KST: Well, I think she is very difficult to stop, she can’t see any line that she wouldn’t stride over. Diana’s nose is out of joint, because she’s number two, and number one is 10 years younger. Her relationship with Jackson Lamb has history and they came up together, rather like Gary and me. Then he went one way while she went another, keeping everything together in such a way that it is even apparent in the way she presents herself. In her manner, in the amount of words she’ll use, in the way she speaks, in the way she will make sure that everything is in place and nothing, nothing is stray. She wants total control over everything.
In any other piece that would be kind of annoying, I would be annoyed by the fact that the woman has to be impeccable in the rest of it, but actually, in this piece, it makes complete sense. Especially when you compare it with the slovenly, disgusting, Jackson Lamb. You can imagine Diana possibly eating sushi from the end, the very end of her chopsticks, picking up food and putting it in her mouth in the most precise fashion. Not eating whilst slobbering all over it like Jackson Lamb.
Gary, with regards to the way you immerse yourself in character, Jackson Lamb feels like a very unique persona. How did you approach that when it came to playing this particular person? And for Jack, how did you benefit from that when it came to playing scenes together?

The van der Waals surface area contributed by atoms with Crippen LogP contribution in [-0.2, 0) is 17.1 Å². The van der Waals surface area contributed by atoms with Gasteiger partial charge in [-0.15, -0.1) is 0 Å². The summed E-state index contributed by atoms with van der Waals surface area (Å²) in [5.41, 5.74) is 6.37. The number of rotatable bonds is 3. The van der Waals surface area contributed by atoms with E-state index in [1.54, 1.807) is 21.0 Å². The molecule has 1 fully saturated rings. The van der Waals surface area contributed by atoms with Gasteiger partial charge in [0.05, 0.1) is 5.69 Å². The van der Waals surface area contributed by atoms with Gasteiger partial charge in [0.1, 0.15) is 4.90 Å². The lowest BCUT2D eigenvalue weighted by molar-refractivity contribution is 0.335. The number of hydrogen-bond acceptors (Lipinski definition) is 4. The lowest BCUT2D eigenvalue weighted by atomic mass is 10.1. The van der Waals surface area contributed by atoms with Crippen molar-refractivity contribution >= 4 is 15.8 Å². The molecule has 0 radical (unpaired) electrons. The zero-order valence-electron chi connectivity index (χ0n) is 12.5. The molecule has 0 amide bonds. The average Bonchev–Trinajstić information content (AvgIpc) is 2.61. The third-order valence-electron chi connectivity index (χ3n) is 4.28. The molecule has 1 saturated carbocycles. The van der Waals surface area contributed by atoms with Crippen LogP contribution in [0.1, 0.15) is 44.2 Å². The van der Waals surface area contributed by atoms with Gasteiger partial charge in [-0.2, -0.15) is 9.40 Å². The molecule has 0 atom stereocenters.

GO: For me, playing Jackson Lamb was like lowering myself into dirty bathwater. He came fully formed from the imagination of Mick Herron, who wrote this series of books. Jackson is an incredible creation and it was all there in the book on the page. All I had to do was come in and physicalize it, give it a voice and then just follow the map. A lot of my work as an actor was done for me, but it was so fully formed that I just thought, that even though I might not like the guy, I could have a really good time with him. That was the real hook for me, as well as this fresh spin that Mick Herron put on the world of espionage. He filled it with really relatable characters who feel like normal people. You never see characters in a James Bond movie going for a drink after work or heading to the laundrette. Dramatically, Slow Horses serves as a real window into their lives.
JL: Our dynamic is really interesting, because of how much I admire Gary as an actor. River has no admiration for Lamb, because as soon as they meet, this legend is revealed to be nothing but a massive disappointment. So it was quite fun to sort of look at you, look at Gary Oldman, then just shove any kind of respect or admiration deep inside and be disgusted instead. I never thought I would ever be in that position, so it was a wonderful thing to play.
Gary, when it comes to meeting other actors, I assume there is a little bit of expectation on their part. Were there any particular areas of common ground you bonded over, if only to get past that first encounter?
GL: Was there an icebreaker?
JL: We swapped stories about Dunkirk and Batman, I don’t know if there was an icebreaker.
GL: I don’t know, you have a metaphysical kind of reaction to things, don’t you, when you meet someone and you just go, “Oh, I could like you.” We like one another and have the same sort of sense of humor and we just sort of …
JL: … anyone farts in the room and you and I would be on our knees.
And on that note, thank you so much, it’s been an absolute pleasure talking to you.